- The Trade Justice Movement is a coalition of UK-‐based organisations concerned with trade justice, including trade unions, aid agencies, environment and human rights campaigns, Fair Trade organisations, faith and consumer groups. The movement was founded in 2000 and is supported by more than 60 member organisations with millions of individual members. TJM has strong links to organisations campaigning for trade justice in Africa and in other regions.
- This submission will focus on the question related to the potential implications for UK-‐Africa trade relations from the UK leaving the European Union (Brexit), notably ways for the UK government to ensure that post-‐ Brexit trade policies would be pro-‐poor and equitable for men and women in Africa.
- The result of the UK referendum on EU membership has given rise to questions about the future of UK trade policy. A new Department for International Trade has been established and it seems likely that the UK will have to negotiate new trade agreements with a range of trading partners, including developing countries, in the coming years. Trade and investment are key priorities for the new Secretary of State for International Development. As of yet the legal status of the UK position within the WTO, but outside the EU, remains unclear.
- While the Brexit vote creates significant uncertainty, it also presents an opportunity to develop a new approach to trade and investment. MPs can take immediate action to ensure that all new deals with developing countries are designed to support economic transformation and the creation of decent well-‐ paid jobs in developing countries, as well as action to tackle climate change.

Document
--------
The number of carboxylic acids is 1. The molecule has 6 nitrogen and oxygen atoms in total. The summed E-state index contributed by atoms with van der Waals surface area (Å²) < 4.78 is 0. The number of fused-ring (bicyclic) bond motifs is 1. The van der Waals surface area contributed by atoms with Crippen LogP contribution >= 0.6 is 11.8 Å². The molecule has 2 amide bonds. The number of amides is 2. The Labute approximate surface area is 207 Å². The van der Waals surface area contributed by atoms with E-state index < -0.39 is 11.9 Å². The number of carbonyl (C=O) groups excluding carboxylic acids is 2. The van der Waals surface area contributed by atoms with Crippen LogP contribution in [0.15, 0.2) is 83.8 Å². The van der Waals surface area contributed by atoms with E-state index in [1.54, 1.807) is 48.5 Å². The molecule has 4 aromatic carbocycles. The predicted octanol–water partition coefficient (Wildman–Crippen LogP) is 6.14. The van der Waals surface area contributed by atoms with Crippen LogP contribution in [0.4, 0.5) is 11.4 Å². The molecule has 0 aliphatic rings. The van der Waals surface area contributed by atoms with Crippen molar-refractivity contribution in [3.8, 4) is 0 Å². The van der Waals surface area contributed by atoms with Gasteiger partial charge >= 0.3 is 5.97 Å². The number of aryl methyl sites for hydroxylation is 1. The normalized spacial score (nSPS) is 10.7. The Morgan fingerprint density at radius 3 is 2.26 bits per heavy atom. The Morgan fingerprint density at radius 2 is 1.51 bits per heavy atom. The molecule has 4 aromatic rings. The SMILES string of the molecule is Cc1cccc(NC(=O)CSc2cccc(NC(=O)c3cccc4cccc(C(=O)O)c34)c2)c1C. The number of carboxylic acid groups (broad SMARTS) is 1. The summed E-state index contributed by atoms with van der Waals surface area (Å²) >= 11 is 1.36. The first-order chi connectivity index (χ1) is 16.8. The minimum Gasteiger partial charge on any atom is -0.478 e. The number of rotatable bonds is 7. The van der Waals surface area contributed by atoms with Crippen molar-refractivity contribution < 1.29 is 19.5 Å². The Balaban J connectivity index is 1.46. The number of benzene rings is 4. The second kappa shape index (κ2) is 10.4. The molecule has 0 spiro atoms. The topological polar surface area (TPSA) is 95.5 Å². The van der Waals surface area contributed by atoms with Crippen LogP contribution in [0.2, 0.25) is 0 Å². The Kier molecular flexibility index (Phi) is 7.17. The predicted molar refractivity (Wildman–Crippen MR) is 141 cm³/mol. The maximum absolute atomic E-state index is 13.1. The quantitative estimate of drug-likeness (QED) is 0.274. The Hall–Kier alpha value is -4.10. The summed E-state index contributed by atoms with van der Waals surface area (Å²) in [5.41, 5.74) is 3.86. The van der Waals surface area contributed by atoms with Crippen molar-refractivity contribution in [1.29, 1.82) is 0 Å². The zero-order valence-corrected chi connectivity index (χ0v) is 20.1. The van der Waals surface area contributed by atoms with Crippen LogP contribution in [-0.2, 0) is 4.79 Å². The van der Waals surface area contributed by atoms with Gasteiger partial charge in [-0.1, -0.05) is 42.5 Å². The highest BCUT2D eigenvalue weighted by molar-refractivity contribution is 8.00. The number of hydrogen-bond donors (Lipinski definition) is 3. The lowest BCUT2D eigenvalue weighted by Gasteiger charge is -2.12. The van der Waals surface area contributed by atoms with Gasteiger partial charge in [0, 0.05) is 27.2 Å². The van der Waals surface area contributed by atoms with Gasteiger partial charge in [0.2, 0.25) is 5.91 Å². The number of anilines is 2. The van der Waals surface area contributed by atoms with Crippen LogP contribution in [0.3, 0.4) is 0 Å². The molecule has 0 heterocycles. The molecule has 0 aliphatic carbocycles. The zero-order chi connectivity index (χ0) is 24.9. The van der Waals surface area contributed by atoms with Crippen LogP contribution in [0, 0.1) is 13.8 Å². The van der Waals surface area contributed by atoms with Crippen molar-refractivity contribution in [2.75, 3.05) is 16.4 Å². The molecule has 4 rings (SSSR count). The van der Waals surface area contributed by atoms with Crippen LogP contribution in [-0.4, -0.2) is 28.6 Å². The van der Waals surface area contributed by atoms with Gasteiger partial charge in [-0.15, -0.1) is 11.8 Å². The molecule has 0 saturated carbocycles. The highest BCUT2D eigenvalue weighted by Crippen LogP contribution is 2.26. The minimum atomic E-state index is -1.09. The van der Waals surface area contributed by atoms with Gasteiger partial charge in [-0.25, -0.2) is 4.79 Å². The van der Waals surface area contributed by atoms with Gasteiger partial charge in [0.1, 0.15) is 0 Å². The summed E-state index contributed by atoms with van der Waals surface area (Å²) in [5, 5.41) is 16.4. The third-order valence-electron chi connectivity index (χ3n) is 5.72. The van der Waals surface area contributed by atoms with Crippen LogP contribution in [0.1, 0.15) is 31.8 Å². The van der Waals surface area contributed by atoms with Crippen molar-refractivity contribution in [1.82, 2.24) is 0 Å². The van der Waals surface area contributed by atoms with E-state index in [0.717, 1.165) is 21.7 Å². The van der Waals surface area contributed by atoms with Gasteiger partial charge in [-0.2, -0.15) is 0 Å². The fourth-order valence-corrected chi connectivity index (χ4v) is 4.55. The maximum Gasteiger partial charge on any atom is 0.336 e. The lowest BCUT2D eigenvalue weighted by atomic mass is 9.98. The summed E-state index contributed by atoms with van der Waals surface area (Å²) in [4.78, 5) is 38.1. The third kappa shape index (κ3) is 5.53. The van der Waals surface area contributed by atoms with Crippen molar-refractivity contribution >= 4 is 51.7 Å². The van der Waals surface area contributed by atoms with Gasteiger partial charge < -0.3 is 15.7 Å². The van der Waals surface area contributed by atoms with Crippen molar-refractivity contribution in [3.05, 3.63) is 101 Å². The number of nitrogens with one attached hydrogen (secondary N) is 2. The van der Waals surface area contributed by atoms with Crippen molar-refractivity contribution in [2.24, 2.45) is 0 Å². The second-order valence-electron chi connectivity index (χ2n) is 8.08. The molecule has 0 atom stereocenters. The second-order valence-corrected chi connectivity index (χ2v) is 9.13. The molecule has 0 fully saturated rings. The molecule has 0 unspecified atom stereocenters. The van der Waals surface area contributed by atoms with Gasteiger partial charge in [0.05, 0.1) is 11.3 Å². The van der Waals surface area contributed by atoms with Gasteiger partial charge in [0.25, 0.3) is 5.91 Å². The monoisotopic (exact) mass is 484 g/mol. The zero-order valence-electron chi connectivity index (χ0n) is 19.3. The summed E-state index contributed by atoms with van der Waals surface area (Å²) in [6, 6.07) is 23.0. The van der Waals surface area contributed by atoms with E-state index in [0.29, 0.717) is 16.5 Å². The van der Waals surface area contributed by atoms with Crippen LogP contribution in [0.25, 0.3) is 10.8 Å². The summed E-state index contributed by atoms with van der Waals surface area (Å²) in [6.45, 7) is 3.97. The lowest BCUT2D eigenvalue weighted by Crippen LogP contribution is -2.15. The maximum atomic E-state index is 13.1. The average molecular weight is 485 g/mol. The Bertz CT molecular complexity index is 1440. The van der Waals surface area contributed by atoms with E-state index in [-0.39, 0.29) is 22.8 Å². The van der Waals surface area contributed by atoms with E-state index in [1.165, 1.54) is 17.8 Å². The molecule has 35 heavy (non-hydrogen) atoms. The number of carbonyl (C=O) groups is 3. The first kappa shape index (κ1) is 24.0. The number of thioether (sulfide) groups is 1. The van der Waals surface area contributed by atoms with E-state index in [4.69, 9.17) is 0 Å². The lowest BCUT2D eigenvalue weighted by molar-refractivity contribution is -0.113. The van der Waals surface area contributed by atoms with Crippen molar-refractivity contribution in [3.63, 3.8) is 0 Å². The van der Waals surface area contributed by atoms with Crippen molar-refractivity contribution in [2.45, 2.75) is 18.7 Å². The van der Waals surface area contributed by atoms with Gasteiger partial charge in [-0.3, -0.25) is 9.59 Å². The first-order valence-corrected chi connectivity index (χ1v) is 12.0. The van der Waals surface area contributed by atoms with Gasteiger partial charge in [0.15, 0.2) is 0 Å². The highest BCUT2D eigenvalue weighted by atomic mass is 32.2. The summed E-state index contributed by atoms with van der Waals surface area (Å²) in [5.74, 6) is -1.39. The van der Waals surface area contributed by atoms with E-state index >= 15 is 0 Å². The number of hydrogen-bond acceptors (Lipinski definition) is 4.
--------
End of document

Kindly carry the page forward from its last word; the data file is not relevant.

4.1 The UK can set the tone for the future direction of trade and investment policy by undertaking an urgent review and reform of the protections it offers to international investors.
4.2. The UK should enhance parliamentary scrutiny of future trade and investment negotiations.
4.3. The UK should ensure that the process and outcome of any future trade and investment negotiations with developing countries is pro-‐poor and equitable.
5. A significant number of UK MPs, organisations and activists from a range of constituencies have long understood the huge importance of trade and investment for achieving goals ranging from poverty reduction to climate targets. This constituency includes individuals with significant expertise who are well-‐ placed to contribute to the development of a new UK trade and investment strategy.